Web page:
fork,exec, and parallel processing

Discussion in 'Perl Misc' started by drew, Mar 26, 2007.

  1. drew

    drew Guest


    I've a need for a script that can query multiple NetBackup servers for
    a clientlist, in parallel (rather than sequentially) if possible.

    I've developed the following code, which seems to work, but also seems
    to only run sequentially. What can I do to correct the script so it
    will run the children in parallel?



    use strict;

    my $passes = 0;
    my @kids = ();
    my @clients;
    my %backup_results = ();
    my @serverlist = qw/server1 server2/;
    my %client_to_master = ();

    for my $server (@serverlist) {
    my $pid = open(KID_TO_READ,"-|");
    print "PID: $pid\n";
    if ($pid) {
    # parent
    @clients = ();
    while(<KID_TO_READ>) {
    next if (/Windows/);
    next if (/^Hardware /);
    next if (/^-----/);
    my ($hardware,$os,$client_name) = split;
    $client_to_master{$client_name} = $server;
    close(KID_TO_READ) or warn "Child exited: $?\n";
    $backup_results{$server}{'clientlist'} = [@clients];
    push(@kids, $pid);
    } elsif ($pid == 0) {
    # child
    my @options = qw/ssh/;
    my $path = '/usr/openv/netbackup/bin/admincmd';
    my $cmd = 'bpplclients';
    my $bpplclients = $path . '/' . $cmd;
    exec('/usr/bin/sudo',@options) or die "Can't exec: $!
    } else {
    die "Can't fork: $!\n";

    foreach(@kids) {


    drew, Mar 26, 2007
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  2. drew

    xhoster Guest

    Did you look for existing modules that will do that?
    You should use lexical file handles.

    my $pid = open(my $fh, "-|") or die;
    push @handles,$fh;
    ### or maybe, depending on your needs:
    ### $ioselect->add($fh);
    print "PID: $pid\n";
    This should all be moved to after the the parallel open loop. I don't
    think you need to save the $pid, only the file-handle.

    This part would be pretty much the same.
    I don't think this currently does anything, as the close of a pipe open
    automatically does a waitpid.

    Anyway, you need to put the above parent code here. The exact nature
    depends on what it is you need to do, as "parallel" covers a vast range
    of options. If the children can be harvested in an arbitrary order, then
    just use a:

    foreach my $handle (@handles) {
    ## harvesting code from above here, with suitable changes.

    If a fast child gets stuck behind a slow one in the @handles list, then
    it will just around idle until the slow one is done, before it can get
    harvested. Often, that is not a problem.

    On the other hand, if the children must be harvested ASAP after each one is
    done, then you would need to use IO::Select or something like it.

    xhoster, Mar 26, 2007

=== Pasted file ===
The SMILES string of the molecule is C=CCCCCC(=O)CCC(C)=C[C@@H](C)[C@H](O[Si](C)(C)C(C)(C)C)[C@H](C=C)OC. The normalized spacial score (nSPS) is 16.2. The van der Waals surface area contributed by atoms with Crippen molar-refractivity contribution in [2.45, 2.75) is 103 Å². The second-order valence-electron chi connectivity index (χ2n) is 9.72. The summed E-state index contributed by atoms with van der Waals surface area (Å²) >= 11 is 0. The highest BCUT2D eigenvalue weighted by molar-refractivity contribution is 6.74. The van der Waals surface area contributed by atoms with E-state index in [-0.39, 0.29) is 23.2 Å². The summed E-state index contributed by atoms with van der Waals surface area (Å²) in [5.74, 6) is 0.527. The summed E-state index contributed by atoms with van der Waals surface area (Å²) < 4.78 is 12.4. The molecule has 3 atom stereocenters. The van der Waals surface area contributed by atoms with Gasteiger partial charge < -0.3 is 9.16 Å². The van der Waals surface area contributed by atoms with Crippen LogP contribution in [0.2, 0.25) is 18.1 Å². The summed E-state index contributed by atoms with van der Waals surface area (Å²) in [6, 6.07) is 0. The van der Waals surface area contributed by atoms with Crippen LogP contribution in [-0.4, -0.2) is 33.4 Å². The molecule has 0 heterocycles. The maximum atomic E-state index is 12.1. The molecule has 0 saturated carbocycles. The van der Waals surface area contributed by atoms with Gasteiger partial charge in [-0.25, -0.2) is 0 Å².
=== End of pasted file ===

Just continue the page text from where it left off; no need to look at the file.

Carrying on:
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  3. In addition to xhoster's comments:

    You should also include the 'warnings' pragma.

    use warnings;

    The else clause will never execute because 'undef' in numerical context is the
    same as 0:

    $ perl -Mstrict -le'my $x; print $x == 0 ? "\$x == 0" : "oops"'
    $x == 0
    $ perl -Mwarnings -Mstrict -le'my $x; print $x == 0 ? "\$x == 0" : "oops"'
    Use of uninitialized value in numeric eq (==) at -e line 1.
    $x == 0

    At least with warnings enabled you will get some indication. You should use
    the defined() function to test for failure, something like:

    defined( my $pid = open KID_TO_READ, '-|' )
    or die "Can't fork: $!\n";

    John W. Krahn, Mar 26, 2007
  4. drew

    Juha Laiho Guest

    If I read the code correctly, your reader side (parent) is completely
    sequential. You're only forking the childs to run alongside the parent
    (which is something you have to do anyway), but you're forking/reading
    them sequentially.

    So, you'll need to fork separately, before opening the pipes. But to
    do this, you'll also have to devise a way the children of this "top"
    fork have a way to pass information back to parent. If you just fork
    and start a reading loop (before forking the next child), you haven't
    won anything. You'll need osme amount of asynchronicity between the
    top-level process and the children running the clientlist queries.

    So, looking at what the parent does; it loops through the server list.
    The parent then goes into reading loop.
    Which only exits after the child has done all processing,
    and the next round in the serverlist loop can only start after this.

    The "elsif" branch gets executed just fine (regardless of what was
    said in another response), however you're not catching fork failures
    (where $pid would actually be undef; see the code example in
    "perldoc perlipc"). Fork failures are relatively rare, though -- but
    would cause here your parent to execute child code, which would be
    pretty confusing to debug.
    Juha Laiho, Apr 4, 2007
  5. drew

    Joe Guest


    However you cannot write to a file or array while this is forking due
    to overwrites..

    Dump the data you need into a Database then parse the database once
    the script is finished...

    Works like a champ...

    Joe, Apr 18, 2007
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